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Wang Yuanqi, a scholar and court official, was also a painter whose works were highly appreciated by the Qing dynasty (1644-1911) emperors and courtiers. Known for his intellectual approach to painting, which often incorporates styles and motifs from the past, Wang Yuanqi influenced court taste in painting. According to the artist's inscription, Autumn Mountains was inspired by the tranquil, plain style of the painter Ni Zan (1301-1374), whose work also provided the model for dividing the landscape into two discrete sections with open space (water) between them. Wang's rhythmic brushwork and his masterful use of colored washes, however, created a work that is recognizably his own.
Landscape paintings by Wang Yuanqi typically incorporate inscriptions, as seen here. The inscriptions were actually written at different times; the comment in the middle with red impressions of the artist's seals at right and left was composed when Wang executed the painting. Later he wrote a poem (far right) and an explanatory comment (far left).
- Published References
- Jean-Pierre Dubosc. Mostra d'arte Cinese: Catalogo. Exh. cat. Venice. cat. 868.
- Laurence Sickman, Jean-Pierre Dubosc. Great Chinese Painters of the Ming and Ch'ing Dynasties, XV to XVIII Centuries: A Loan Exhibition for the Benefit of the Asia Institute, March 11 to April 2, 1949. Exh. cat. New York. cat. 52.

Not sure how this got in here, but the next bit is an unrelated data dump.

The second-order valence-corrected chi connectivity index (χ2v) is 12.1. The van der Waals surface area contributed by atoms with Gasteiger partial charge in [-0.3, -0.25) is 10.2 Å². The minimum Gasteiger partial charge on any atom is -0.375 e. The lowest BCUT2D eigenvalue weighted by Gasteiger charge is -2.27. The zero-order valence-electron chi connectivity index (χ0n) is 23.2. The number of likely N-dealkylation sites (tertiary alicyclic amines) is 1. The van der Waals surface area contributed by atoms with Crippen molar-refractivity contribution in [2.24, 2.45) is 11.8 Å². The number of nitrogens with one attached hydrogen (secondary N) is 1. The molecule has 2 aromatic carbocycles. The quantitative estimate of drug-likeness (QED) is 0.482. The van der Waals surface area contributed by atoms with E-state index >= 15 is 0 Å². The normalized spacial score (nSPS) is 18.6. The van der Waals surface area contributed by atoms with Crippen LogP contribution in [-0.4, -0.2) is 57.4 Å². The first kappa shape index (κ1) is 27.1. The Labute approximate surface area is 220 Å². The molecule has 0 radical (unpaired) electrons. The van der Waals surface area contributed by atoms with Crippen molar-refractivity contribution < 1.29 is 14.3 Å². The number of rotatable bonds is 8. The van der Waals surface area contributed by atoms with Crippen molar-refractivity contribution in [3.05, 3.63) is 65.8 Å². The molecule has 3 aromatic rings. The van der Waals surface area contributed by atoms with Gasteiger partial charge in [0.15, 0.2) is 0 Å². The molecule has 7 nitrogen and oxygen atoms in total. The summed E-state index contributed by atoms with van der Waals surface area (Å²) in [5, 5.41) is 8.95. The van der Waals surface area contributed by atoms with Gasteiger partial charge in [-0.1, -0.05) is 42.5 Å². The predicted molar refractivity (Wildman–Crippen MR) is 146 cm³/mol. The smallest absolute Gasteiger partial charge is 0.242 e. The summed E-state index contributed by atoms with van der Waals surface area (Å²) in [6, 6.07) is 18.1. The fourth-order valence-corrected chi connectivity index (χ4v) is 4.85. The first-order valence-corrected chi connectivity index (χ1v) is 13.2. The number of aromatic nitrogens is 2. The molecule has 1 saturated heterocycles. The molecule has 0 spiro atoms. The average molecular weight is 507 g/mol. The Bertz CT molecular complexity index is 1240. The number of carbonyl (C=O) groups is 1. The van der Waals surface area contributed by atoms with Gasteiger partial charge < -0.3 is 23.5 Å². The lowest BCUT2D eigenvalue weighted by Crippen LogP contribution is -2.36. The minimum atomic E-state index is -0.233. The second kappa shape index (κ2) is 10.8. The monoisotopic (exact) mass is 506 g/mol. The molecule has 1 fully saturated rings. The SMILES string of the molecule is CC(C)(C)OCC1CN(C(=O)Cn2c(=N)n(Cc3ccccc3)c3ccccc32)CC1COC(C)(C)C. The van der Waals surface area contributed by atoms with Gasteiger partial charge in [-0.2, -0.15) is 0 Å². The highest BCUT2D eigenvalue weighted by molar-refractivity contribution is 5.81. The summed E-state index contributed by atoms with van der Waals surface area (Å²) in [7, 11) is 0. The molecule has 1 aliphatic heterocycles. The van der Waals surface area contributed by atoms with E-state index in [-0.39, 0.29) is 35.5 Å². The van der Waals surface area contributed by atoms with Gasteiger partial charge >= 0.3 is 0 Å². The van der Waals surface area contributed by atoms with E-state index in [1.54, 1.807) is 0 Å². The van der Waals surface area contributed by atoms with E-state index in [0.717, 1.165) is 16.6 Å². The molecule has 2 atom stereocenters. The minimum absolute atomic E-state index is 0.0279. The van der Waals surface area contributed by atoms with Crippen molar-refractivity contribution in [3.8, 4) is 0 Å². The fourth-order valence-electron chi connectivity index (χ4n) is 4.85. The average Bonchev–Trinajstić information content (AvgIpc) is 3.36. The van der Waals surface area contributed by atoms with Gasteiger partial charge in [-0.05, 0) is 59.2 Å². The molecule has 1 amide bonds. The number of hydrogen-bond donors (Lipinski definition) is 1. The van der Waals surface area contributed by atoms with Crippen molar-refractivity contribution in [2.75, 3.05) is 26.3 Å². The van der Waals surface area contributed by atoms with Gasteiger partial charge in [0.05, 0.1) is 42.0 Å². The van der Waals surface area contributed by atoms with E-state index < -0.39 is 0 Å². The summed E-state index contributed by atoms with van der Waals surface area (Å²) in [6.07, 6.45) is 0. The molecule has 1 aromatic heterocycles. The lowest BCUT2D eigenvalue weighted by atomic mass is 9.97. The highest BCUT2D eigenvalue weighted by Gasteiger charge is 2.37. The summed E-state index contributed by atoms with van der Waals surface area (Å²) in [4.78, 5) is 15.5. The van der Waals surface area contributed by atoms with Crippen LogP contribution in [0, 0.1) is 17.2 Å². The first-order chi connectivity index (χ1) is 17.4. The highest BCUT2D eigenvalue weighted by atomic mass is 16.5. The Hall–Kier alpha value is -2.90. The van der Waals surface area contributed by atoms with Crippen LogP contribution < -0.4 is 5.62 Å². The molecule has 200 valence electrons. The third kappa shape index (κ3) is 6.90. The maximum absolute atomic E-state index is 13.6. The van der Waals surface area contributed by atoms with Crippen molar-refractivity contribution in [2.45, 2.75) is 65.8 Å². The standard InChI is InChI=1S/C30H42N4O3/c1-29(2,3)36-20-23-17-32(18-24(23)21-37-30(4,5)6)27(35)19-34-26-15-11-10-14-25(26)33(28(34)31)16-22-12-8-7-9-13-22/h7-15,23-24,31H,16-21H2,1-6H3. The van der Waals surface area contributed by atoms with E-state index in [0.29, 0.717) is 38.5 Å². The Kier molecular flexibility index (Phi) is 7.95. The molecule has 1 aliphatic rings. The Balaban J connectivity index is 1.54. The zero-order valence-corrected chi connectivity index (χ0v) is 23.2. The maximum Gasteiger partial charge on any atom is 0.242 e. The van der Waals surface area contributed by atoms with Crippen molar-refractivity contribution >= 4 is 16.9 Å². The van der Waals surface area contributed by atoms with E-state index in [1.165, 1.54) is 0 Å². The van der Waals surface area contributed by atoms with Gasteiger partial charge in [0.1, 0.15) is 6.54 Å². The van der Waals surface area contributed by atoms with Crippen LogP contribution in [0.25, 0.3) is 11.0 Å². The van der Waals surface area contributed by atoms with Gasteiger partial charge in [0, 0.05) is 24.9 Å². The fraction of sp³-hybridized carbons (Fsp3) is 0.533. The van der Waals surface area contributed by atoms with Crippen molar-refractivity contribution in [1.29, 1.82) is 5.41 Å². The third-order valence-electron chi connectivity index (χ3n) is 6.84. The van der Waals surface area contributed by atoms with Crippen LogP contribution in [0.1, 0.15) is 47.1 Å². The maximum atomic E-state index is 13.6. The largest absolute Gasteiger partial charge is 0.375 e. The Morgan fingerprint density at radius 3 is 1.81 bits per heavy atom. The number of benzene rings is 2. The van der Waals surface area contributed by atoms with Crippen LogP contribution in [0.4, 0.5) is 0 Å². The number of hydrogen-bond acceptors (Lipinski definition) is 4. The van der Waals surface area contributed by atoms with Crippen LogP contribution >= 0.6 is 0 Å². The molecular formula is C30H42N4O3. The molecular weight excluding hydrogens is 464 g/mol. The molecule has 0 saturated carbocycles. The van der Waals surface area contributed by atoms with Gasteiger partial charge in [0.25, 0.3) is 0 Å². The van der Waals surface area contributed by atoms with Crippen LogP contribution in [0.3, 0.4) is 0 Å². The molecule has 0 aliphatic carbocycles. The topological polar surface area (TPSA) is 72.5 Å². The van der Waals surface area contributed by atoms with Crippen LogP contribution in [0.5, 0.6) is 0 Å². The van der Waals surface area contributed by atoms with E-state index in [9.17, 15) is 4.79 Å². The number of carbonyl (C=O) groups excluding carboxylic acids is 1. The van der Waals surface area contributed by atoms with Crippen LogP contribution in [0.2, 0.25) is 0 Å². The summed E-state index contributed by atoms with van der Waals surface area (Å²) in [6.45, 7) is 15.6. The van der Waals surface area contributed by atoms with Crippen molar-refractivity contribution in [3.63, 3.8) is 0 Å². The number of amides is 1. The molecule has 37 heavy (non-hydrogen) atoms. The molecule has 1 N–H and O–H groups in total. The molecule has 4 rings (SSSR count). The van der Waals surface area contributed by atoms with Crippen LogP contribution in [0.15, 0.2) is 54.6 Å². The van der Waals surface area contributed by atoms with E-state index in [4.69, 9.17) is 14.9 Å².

- Suzuki Kei. Chugoku kaiga sogo zuroku [Comprehensive Illustrated Catalog of Chinese Painting]. 5 vols., Tokyo, 1982-1983. vol. 1: p. 249.
- Osvald Siren. Chinese Painting: Leading Masters and Principles. 7 vols., New York and London, 1956-1958. vol. 7: pl. 425.
- Instituto Italiano per il Medio ed Estremo Oriente. Mostra di pitture cinesi delle dinastie Ming e Ch'ing. Exh. cat. Rome. cat. 53.
- Victoria Contag. Chinese Masters of the 17th Century., 1st Tuttle edition. Rutland, Vermont. pl. 80.
- James Cahill. Chinese Painting. Treasures of Asia Geneva and Cleveland. p. 166.
- John B. Henderson. The Development and Decline of Chinese Cosmology. Neo-Confucian Studies New York. p. 230.
- Collection Area(s)
- Chinese Art
- Web Resources
- Google Cultural Institute
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